the best cell that Newgate could offer on the State side : a
meal was spread for me, with a bottle of wine.
'Before we say a word, Will, sit down and eat. Heavens !
You have had nothing since our supper last night/
I checked an impulse to thank her: I drove back the
swelling in my heart. Reader I was too hungry for thes'j
emotions : I had first to satisfy starving nature. While I ate
and drank Jenny talked.
'You shall tell me the whole story presently, Will. Mean-
time, go on with your dinner. You must want it, my poor
friend. Now let me tell you why I am here. You know I
was uneasy about the conspiracy that was hatching. I feared
it might be meant for you. So great was my uneasiness that
I bade my sister to keep watching and listening : this morn-
ing about one o'clock I went to the Black Jack myself to
learn if she had discovered anything.
'Well, she had discovered everything. She said that at
eleven o'clock this morning the two fellows called the Bishop
and the Captain, whom I had taken out of the King's Bench,
came to the Black Jack, laughing and very merry : they called
for a mug of purl and a pack of cards: that while they
played they talked out loud because there was no one in the
house except themselves. Doll they disregarded as they al-
ways do, because Doll is generally occupied with her slate
and her scores, which she adds up as wrong as she can. They
said that it was as good as a play to see the Attorney playing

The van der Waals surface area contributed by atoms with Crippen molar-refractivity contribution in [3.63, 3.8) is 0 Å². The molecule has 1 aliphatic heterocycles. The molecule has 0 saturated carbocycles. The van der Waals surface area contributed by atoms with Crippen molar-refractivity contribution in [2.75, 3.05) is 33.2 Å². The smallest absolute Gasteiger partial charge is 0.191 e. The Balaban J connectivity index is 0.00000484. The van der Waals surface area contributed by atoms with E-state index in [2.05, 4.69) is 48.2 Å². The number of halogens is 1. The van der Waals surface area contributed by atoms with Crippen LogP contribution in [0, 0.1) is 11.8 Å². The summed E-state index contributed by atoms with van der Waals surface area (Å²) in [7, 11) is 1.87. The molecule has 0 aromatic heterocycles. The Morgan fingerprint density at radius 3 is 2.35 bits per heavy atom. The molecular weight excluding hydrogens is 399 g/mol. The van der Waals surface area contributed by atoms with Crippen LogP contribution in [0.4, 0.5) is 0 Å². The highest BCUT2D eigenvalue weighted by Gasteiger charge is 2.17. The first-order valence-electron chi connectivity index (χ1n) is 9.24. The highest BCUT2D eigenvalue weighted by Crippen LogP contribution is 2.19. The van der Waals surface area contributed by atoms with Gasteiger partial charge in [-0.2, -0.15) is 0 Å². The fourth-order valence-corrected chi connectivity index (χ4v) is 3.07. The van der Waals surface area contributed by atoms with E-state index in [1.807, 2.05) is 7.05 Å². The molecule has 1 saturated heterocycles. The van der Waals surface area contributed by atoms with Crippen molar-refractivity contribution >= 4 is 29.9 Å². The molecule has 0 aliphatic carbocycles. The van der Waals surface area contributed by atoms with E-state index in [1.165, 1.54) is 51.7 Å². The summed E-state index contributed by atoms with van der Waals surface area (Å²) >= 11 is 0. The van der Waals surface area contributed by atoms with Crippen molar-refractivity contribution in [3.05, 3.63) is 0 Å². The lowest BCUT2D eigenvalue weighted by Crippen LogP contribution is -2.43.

the indignant friend of the family, and how their own evi-
dence could not possibly be set aside, and the case was as
good as finished and done with ; that the fellow went off to
Newgate as dumb as an ox to the shambles; and the poor
devil had no money and no friends, and must needs swing,
and the whole job was as clean and creditable piece of work
as had ever been turned out. It must be hanging: nobody
could get him off. Then they fell to wondering as well,
what Mr. Probus had done it for; and what he would get
by it ; and whether (a speculation which pleased them most)
he had not put himself into Mr. Merridew's power, in which
case they might have the holy joy of seeing the attorney him-
self, when his rope was out, sitting in the cart. And they
congratulated each other on their own share in the job ; ten
Out of the Frying Pan Into the Fire 1 77
guineas apiece, down, and a promise of more when the man
was out of the way : with a long extension of time.' I con-
dense Jenny's narrative which was long, and I alter the lan-
guage which was wandering.
'When Doll told me all this/ she concluded, 'I had no
longer any doubt that the man whom they had succeeded in
placing in Newgate was none other than yourself, my poor
Will so I took a coach and drove here.'
I then told her exactly how everything had happened.
'I hope/ she said, 'that Matthew, if he is in the conspiracy,
does not know what has been done. Besides, the chief gainer
will be Probus, not Matthew. Remember, Will, it is just a
race ; if he can compass your death before Matthew becomes